Oasis - Go Let It Out: The A-Side from Standing on the Shoulders of Giants is bit too much of a coke fueled number, as most of that album seems to be. However, for the band's worst album, it produced some amazing B-Sides, nearly all of which are better than most of the album tracks. "Let's All Make Believe" is an amazing song, full of the discontent of a generation: "Let's all make believe that we're still friends and we like each other." The other B-Side "(As Long as They Have) Cigarettes in Hell" is a song that feels like a Definitely Maybe track, with Noel singing about how he can forget about heaven as long as...well, the title says it all. Another classic sounding Oasis song.

Oasis - Stop Crying Your Heart Out: A really good track off a really great album, Heathen Chemistry, the A-Side hearkens back to Be Here Now. Two B-Sides accompany the track. "Shout It Out Loud" is one of the best Oasis B-Sides, a moving Noel song with amazing guitar work. This is the album where the new line-up really shines and you can hear it musically. The other B-Side "Thank You for the Good Times" is decent, but not amazing.

Oasis - Little By Little: The A-Side from Heathen Chemistry is another classic sounding Oasis track. This is the album where the band got back to the basics that made the first two albums unforgettable. This is another working class anthem tinged with sadness that Noel does so well. This single is a double A-Side, also including "She is Love", one of the less interesting tracks from the album. The only B-Side is a cover of "My Generation" which Liam sneers to perfection and what makes it all worth it.

Oasis - The Importance of Being Idle: This single from Don't Believe the Truth is very representative of the band's shifting sound on that album and one of my favorite tracks from it. A great track accompanied with some really good B-Sides. "Pass Me Down the Wine" is a great bluesy track and Liam sounds amazing. "The Quiet Ones" is a very much a Beatles sounding song, a slow acoustic track with nice George Harrison wah-wah backing guitar.

Oasis - Let There Be Love: The last track on Don't Believe The Truth is typical sort of Oasis album closer, hopeful and high energy. The one original B-Side is a nice little track called "Sitting Here in Silence (On My Own)." It uses a Beatles melody, but Noel's lonesome vocals add a depth to it. Not even 2 minutes long, it's just a really nice forgotten Oasis track. The other B-Side is a live version of "Rock 'N Roll Star". It wasn't uncommon for Oasis to include live versions of their older classics to promote new singles.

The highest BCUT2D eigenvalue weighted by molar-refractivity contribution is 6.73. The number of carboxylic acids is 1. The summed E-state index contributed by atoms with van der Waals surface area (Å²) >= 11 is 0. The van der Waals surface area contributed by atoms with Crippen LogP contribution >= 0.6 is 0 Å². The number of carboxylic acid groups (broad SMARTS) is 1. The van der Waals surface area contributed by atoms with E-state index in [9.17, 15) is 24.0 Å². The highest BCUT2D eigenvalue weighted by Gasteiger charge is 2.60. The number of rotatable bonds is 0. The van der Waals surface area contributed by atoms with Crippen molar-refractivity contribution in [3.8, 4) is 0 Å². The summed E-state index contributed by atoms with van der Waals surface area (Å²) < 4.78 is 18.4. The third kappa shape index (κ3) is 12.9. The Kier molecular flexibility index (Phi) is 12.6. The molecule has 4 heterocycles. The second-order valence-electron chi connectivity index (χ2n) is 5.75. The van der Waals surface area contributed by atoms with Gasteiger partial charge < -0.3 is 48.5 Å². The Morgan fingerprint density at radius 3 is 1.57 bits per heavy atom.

Oasis - Lord Don't Slow Me Down: Released in 2007, between albums, this is a track that doesn't appear on any album. It was a digital download only (though a limited edition 12" vinyl was also released). It completely sounds like a track from Don't Believe the Truth. It's got a driving guitar riff and features Noel singing a more rocking song that typically would have been giving to Liam to sing. A lot of people dismiss this song, but I think it's kind of awesome. Also includes live version of "The Meaning of Soul" and "Don't Look Back in Anger."

Oasis - Falling Down: The last single from the bands last album Dig Out Your Soul is one of the best tracks from the band's end period. This single features a few remixes of the song (Though it doesn't include the 20 minute psychedelic version that was released as its own EP and which I highly recommend). The only B-Side is the very solid Beatles-esque "Those Swollen Hand Blues" that could easily have been an out take from Sg. Pepper, once again showing that the band was finally moving into that much anticipated psychedelic stage at the end of their career.

1 comment:

  1. I don't know why, but when I glanced at this post at first I thought it was about Hall and Oates. Maybe wishful thinking?